The Debates in the
Federal Convention of 1787
1 Clause relating to the Executive
2 again under consideration.
Mr. ELSEWORTH moved "that the
Executive be appointed by the Legislature," except when the magistrate last
chosen shall have continued in office the whole term for which he was chosen, &
be reeligible, in which case the choice shall be by Electors appointed by the
Legislatures of the States for that purpose." By this means a deserving
magistrate may be reelected without making him dependent on the Legislature.
Mr. GERRY repeated his remark that an
election at all by the Natl. Legislature was radically and incurably wrong; and
moved that the Executive be appointed by the Governours & Presidents of the
States, with advice of their Councils, and where there are no Councils by
Electors chosen by the Legislatures. The executives to vote in the following
proportions: viz —
Mr. MADISON. There are objections agst.
every mode that has been, or perhaps can be proposed. The election must be made
either by some existing authority under the Natil. or State Constitutions —
or by some special authority derived from the people — or by the people
themselves. — The two Existing authorities under the Natl. Constitution wd.
be the Legislative & Judiciary. The latter he presumed was out of the
question. The former was in his Judgment liable to insuperable objections.
Besides the general influence of that mode on the independence of the Executive,
4 the election of the Chief Magistrate
would agitate & divide the legislature so much that the public interest
would materially suffer by it. Public bodies are always apt to be thrown into
contentions, but into more violent ones by such occasions than by any others. 2.
5 the candidate would intrigue with the
Legislature, would derive his appointment from the predominant faction, and be
apt to render his administration subservient to its views. 3. 6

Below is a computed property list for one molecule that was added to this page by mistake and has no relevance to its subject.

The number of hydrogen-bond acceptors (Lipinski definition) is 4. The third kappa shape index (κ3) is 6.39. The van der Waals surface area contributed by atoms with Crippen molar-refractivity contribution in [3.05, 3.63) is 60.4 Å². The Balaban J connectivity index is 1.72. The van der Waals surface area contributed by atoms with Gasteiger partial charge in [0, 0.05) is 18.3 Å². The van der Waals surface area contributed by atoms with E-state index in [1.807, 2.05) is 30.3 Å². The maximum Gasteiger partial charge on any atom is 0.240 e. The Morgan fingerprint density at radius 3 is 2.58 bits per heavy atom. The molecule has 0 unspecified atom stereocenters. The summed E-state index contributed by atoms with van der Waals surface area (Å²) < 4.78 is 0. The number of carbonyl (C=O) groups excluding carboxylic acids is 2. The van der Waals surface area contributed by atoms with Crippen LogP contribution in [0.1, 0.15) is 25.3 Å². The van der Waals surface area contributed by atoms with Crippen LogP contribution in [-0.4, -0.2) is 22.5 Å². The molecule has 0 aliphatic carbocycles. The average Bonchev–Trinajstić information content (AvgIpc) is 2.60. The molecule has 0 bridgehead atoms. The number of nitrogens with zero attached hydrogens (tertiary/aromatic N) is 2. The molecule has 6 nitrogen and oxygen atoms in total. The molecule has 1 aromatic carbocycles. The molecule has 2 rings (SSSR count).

The Ministers of foreign powers would have and 7
make use of, the opportunity to mix their intrigues & influence with the
Election. Limited as the powers of the Executive are, it will be an object of
great moment with the great rival powers of Europe who have American
possessions, to have at the head of our Governmt. a man attached to their
respective politics & interests. No pains, nor perhaps expense, will be
spared, to gain from the Legislature an appointmt. favorable to their wishes.
Germany & Poland are witnesses of this danger. In the former, the election
of the Head of the Empire, till it became in a manner hereditary, interested all
Europe, and was much influenced by foreign interference. In the latter, altho'
the elective Magistrate has very little real power, his election has at all
times produced the most eager interference of forign princes, and has in fact at
length slid entirely into foreign hands. The existing authorities in the States
are the Legislative, Executive & Judiciary. The appointment of the Natl.
Executive by the first, was objectionable in many points of view, some of which
had been already mentioned. He would mention one which of itself would decide
his opinion. The Legislatures of the States had betrayed a strong propensity to
a variety of pernicious measures. One object of the Natl. Legislre. was to
controul this propensity. One object of the Natl. Executive, so far as it would